This is only Steven Naismith’s third season in an Everton shirt and yet he seems to have experienced the rollercoaster ride of love/hate emotions from the fans usually associated with one-season wonders or long-term servants of the periphery of the first team. In truth, he might still be the former. There was no doubt that during his first season he became a boo-boy for the fans, an easy target to pin failure to qualify for Europe upon. That tag remained until halfway through Martinez’s first season and since then he has become a folk hero, leading the attack with hard work, determination and passion rather than skill. There are more than a few similarities between him and Everton fan’s other favourite, Ross Barkley. Amongst these features are the quality link-up they both provide to the forward line, tendency to prefer playing in the same position and an ability to find space in pockets where others see none. The main difference between the two is talent. Barkley has the world at his feet and could possibly, with hard work and luck with injuries, become one of the all time great players. Naismith, quite frankly, will never reach those levels. Yet, that being said, the way the Scot is playing is making it almost impossible to drop him. That, in essence, is the Naismith dilemma.
Even through arriving at Everton, Naismith wasn’t out of the spotlight. He was one of the players who left Rangers without a transfer fee following the clubs descent into liquidation. There is now a lot of bitterness towards him from supporters of the Glasgow giants, something that Naismith regrets. Despite having experience of playing in the Champions League, the difference between playing for Rangers and playing for Everton is vast and a settling in period is natural for most players. Naismith wasn’t helped by the fact all we heard about before the season started was how good his link up with Jelavic had been at Rangers. Then came the bizarre comparison with Robin van Persie from David Moyes, meaning there was too much pressure on Naismith before he had even kicked a ball south of the border.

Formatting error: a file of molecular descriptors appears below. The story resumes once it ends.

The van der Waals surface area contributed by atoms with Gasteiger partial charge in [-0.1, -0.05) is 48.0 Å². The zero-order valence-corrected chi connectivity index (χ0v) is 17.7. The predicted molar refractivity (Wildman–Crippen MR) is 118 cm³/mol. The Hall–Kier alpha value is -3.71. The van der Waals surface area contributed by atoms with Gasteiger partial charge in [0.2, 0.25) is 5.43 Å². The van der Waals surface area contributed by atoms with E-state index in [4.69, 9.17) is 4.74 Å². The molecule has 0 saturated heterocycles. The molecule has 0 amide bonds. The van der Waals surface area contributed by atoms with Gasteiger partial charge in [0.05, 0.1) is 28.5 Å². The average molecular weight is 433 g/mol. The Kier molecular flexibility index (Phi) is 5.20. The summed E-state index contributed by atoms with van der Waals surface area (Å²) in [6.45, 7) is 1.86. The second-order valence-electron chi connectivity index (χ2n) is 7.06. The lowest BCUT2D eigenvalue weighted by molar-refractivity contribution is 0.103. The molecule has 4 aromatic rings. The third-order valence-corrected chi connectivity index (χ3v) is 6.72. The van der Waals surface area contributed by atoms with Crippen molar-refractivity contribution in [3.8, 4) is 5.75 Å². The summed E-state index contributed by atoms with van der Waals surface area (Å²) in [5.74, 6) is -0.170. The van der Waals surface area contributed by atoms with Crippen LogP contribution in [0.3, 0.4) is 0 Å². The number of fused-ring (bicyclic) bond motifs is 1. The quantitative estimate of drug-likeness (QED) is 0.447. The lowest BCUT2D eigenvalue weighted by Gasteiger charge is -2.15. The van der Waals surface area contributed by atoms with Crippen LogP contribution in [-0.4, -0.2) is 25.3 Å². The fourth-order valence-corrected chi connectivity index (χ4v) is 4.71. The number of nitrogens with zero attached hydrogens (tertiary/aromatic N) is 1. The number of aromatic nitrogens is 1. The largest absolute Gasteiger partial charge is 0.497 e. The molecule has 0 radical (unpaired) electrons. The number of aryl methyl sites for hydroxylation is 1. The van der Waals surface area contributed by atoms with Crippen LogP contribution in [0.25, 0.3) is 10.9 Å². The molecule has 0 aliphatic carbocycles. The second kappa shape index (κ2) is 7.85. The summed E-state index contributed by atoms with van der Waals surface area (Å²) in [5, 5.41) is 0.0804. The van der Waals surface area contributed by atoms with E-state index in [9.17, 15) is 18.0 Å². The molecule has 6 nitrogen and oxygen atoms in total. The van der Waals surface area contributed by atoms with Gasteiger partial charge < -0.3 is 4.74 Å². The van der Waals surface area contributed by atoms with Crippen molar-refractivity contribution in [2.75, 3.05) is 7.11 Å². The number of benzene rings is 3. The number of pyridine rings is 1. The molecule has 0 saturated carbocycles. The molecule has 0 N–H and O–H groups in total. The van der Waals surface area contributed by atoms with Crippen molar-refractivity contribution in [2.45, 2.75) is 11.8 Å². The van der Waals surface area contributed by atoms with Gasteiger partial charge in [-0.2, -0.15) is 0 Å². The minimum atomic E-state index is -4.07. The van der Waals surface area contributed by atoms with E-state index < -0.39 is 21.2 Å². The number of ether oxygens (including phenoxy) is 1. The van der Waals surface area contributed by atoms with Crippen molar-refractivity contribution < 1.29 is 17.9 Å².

Naismith didn’t do anything particularly wrong in his first season, he just wasn’t up to the standard we expected. My overriding memories are a frustrating player, playing on the right wing but lacking the ability to take players on, find a pass or move well. There was one time when Naismith came alive, and that was when the ball was bouncing around inside the box. He only scored 4 goals, but it was evident from all of them that he possessed the ability to find the net. Again, it wasn’t an outstanding season, but nor was it a dreadful one. He made his debut in a fantastic 1-0 victory over United, his first goal was in the Merseyside derby, scoring the second as we came back from 2-0 down in front of the Gwladys Street and he was the only bright spark in a lacklustre 2-1 loss on the final day away to Chelsea but none of that mattered. Everton fans wanted a scapegoat. The season had ultimately been one to forget, we had gone from being in a good place to challenge for the Champions League and in the quarter finals of the FA Cup with an easy route to the final to not reaching even the Europa League and losing at home to Wigan. On top of that we had lost our manager, our captain and hence the quiet, unassuming Naismith became an easy target.